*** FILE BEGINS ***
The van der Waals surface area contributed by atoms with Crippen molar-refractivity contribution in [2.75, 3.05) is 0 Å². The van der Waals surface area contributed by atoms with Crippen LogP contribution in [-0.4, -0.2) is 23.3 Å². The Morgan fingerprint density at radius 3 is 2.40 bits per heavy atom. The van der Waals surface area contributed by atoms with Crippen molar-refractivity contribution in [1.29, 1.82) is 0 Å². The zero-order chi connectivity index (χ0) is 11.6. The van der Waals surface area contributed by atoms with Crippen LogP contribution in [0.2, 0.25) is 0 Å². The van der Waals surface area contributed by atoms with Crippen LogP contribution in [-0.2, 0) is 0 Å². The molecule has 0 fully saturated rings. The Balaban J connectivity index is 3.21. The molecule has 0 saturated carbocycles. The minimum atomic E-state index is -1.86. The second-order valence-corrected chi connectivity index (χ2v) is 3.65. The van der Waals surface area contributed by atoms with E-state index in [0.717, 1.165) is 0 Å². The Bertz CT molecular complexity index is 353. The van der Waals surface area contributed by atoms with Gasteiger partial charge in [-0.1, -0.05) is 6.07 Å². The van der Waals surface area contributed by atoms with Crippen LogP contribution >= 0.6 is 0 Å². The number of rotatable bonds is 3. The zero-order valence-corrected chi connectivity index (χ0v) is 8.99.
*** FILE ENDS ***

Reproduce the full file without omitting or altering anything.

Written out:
The van der Waals surface area contributed by atoms with Crippen molar-refractivity contribution in [2.75, 3.05) is 0 Å². The van der Waals surface area contributed by atoms with Crippen LogP contribution in [-0.4, -0.2) is 23.3 Å². The Morgan fingerprint density at radius 3 is 2.40 bits per heavy atom. The van der Waals surface area contributed by atoms with Crippen molar-refractivity contribution in [1.29, 1.82) is 0 Å². The zero-order chi connectivity index (χ0) is 11.6. The van der Waals surface area contributed by atoms with Crippen LogP contribution in [0.2, 0.25) is 0 Å². The van der Waals surface area contributed by atoms with Crippen LogP contribution in [-0.2, 0) is 0 Å². The molecule has 0 fully saturated rings. The Balaban J connectivity index is 3.21. The molecule has 0 saturated carbocycles. The minimum atomic E-state index is -1.86. The second-order valence-corrected chi connectivity index (χ2v) is 3.65. The van der Waals surface area contributed by atoms with E-state index in [0.717, 1.165) is 0 Å². The Bertz CT molecular complexity index is 353. The van der Waals surface area contributed by atoms with Gasteiger partial charge in [-0.1, -0.05) is 6.07 Å². The van der Waals surface area contributed by atoms with Crippen LogP contribution >= 0.6 is 0 Å². The number of rotatable bonds is 3. The zero-order valence-corrected chi connectivity index (χ0v) is 8.99.